Many new mums are being pushed out of hospital too soon after they’ve given birth, according to the Australian Medical Association’s national president. The Perth obstetrician says he’s seeing too many women being forced to go home before they’re ready, labelling the practice ‘appalling’.
Dr Michael Gannon says he’s seeing an increasing number of mums being discharged just a few hours after birth.
Early discharge putting mums and babies at risk
“I think we might have got this one wrong. I think sending often vulnerable new mums home well less than 24 hours after they’ve given birth is not giving them and their baby the best start in life,” Dr Gannon told The Healthy Mummy.
“Whether it’s a first-time mum going home to the great unknown or whether it’s an experienced mum with children, it’s difficult either way.”
The AMA president says early discharge puts babies at risk of unforeseen problems like jaundice and makes establishing breastfeeding more difficult for some mums.
“Women who have had seemingly normal, uncomplicated births the reality is that they’re often dealing with discomfort. They might be anaemic. It’s not necessarily the case that they will find it easy to establish breastfeeding.”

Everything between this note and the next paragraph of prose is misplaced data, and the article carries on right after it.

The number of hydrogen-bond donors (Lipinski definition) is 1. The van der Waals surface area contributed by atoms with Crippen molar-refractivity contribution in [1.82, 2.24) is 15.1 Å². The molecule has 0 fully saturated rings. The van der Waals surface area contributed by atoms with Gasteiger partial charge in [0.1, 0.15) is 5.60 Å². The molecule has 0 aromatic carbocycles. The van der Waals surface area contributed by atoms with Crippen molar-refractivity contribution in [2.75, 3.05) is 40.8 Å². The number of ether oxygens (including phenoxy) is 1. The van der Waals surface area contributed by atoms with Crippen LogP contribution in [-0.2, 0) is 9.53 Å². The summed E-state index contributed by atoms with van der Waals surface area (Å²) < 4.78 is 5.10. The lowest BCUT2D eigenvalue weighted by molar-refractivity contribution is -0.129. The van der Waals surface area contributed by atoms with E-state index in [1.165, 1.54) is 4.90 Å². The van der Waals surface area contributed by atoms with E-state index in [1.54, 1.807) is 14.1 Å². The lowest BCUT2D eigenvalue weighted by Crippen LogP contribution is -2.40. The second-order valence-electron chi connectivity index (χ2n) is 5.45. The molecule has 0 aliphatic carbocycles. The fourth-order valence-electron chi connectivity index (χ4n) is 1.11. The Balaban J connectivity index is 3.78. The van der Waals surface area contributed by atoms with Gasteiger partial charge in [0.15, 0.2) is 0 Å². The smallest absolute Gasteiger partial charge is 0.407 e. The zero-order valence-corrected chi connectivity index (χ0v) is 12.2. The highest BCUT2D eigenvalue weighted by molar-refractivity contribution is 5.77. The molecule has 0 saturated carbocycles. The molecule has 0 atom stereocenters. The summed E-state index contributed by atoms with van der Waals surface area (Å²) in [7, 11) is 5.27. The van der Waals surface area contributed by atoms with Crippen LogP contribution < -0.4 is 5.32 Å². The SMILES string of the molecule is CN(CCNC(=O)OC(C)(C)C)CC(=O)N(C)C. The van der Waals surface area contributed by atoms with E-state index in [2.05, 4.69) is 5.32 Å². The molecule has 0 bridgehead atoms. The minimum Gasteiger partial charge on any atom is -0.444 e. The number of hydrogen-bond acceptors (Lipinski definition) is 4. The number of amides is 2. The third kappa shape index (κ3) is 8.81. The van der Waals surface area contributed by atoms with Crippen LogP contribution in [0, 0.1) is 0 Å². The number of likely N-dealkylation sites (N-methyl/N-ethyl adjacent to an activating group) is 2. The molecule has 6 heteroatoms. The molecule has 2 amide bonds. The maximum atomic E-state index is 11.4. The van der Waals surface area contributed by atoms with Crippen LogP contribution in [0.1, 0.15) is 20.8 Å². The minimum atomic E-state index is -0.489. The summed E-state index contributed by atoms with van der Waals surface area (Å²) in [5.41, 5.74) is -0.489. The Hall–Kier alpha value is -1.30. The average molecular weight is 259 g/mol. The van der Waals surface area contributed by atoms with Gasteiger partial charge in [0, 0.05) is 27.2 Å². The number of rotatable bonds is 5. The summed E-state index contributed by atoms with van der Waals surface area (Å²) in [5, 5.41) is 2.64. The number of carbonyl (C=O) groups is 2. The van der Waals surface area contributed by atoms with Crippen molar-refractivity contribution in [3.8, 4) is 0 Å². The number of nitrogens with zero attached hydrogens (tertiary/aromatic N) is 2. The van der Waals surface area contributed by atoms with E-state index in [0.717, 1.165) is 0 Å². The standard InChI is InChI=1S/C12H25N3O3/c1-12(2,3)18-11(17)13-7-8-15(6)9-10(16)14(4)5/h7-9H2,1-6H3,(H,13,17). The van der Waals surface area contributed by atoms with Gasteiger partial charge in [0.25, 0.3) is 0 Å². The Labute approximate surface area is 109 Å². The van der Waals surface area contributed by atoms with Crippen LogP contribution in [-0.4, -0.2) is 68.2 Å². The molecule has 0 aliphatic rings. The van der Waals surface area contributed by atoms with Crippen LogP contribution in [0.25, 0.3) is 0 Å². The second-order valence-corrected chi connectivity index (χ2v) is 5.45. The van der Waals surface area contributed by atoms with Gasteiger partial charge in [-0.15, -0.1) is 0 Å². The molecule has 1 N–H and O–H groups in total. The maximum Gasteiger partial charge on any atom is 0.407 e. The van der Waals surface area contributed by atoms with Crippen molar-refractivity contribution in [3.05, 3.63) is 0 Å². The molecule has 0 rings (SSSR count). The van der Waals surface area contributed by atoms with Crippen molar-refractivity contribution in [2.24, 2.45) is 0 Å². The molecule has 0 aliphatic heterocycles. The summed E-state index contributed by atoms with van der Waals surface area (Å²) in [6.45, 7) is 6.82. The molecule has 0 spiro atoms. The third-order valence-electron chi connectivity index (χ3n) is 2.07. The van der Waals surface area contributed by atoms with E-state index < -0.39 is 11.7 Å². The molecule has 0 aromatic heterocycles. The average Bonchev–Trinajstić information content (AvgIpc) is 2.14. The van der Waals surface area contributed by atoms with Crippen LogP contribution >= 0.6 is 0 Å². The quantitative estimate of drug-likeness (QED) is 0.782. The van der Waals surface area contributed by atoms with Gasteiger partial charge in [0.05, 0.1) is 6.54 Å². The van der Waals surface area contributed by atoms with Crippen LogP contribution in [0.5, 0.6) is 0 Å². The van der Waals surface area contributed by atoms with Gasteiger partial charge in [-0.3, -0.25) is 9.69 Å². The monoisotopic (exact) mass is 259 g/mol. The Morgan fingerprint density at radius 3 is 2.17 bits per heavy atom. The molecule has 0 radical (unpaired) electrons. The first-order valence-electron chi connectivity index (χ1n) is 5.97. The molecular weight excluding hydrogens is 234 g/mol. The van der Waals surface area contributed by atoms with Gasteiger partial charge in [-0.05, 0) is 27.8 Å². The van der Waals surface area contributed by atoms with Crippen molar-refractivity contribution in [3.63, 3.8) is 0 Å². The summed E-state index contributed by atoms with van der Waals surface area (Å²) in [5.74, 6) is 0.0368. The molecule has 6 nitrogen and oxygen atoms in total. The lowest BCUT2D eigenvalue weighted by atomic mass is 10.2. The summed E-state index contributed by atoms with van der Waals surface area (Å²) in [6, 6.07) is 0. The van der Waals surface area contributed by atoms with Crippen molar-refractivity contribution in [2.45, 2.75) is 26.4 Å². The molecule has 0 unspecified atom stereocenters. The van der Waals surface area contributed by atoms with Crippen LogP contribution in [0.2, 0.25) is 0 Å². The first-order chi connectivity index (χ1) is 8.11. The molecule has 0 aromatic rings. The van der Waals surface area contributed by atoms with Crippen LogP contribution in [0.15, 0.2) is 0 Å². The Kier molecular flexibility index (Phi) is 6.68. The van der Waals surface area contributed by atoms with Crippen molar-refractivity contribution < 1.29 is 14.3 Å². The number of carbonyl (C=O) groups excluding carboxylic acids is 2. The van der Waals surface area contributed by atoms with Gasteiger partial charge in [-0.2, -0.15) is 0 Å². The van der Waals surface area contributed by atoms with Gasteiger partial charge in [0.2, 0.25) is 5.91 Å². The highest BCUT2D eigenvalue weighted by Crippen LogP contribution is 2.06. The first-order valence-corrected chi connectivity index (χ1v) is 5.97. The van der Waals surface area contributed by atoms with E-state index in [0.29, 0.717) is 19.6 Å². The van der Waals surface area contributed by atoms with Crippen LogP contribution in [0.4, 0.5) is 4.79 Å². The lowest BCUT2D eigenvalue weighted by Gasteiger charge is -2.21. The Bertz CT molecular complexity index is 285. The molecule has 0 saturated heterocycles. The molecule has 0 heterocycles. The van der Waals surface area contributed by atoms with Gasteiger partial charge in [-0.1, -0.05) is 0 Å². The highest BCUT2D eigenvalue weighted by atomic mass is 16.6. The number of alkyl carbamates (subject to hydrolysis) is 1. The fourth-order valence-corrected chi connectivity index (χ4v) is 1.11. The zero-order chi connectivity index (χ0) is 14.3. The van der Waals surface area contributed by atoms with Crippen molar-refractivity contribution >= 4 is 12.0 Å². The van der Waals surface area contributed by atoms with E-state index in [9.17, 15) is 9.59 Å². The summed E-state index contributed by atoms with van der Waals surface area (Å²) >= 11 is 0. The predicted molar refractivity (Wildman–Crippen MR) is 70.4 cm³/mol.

Many mums afraid to speak up
Dr Gannon says it’s often the more vulnerable mums in the community that don’t feel they can question an early discharge, like those who don’t speak English well. But he says every mum should have the right to stay in hospital after birth until they are comfortable enough to go it alone.
“There’s nothing wrong with sensible, well thought-out early discharge programs for healthy mums. But for it to become the norm for women to be discharged well less than 24 hours after birth, there are inevitable consequences and surely as a wealthy nation we can do better.”
Dr Gannon is calling for widespread discussion on the issue, so that it doesn’t become the norm for hospitals to implement early discharge after birth.
Early discharge across Australia
Across the nation, discharge following birth varies, with many private facilities offering the option of heading home early with additional at-home care. At Victoria’s Cabrini new mums have the choice to take an early discharge package, if their doctor agrees. It’s only offered on day three of their stay and includes:
- A phone call from a Cabrini midwife and a possible home visit,
- 100 newborn nappies
- A choice of a $200 shopping voucher, 10 days of restaurant-quality dinners home delivered or six hours of house cleaning.
West Australia’s King Edward Memorial Hospital offers a discharge as early as four hours after birth, for women who are already mums and have had an uncomplicated pregnancy, labour and birth, and only if it’s clinically appropriate. The mums are also visited at home by midwives for up to five days after birth.
New mums are being encouraged to speak to their healthcare providers after birth to discuss their discharge plan.
For more information about what to expect after giving birth in hospital click here.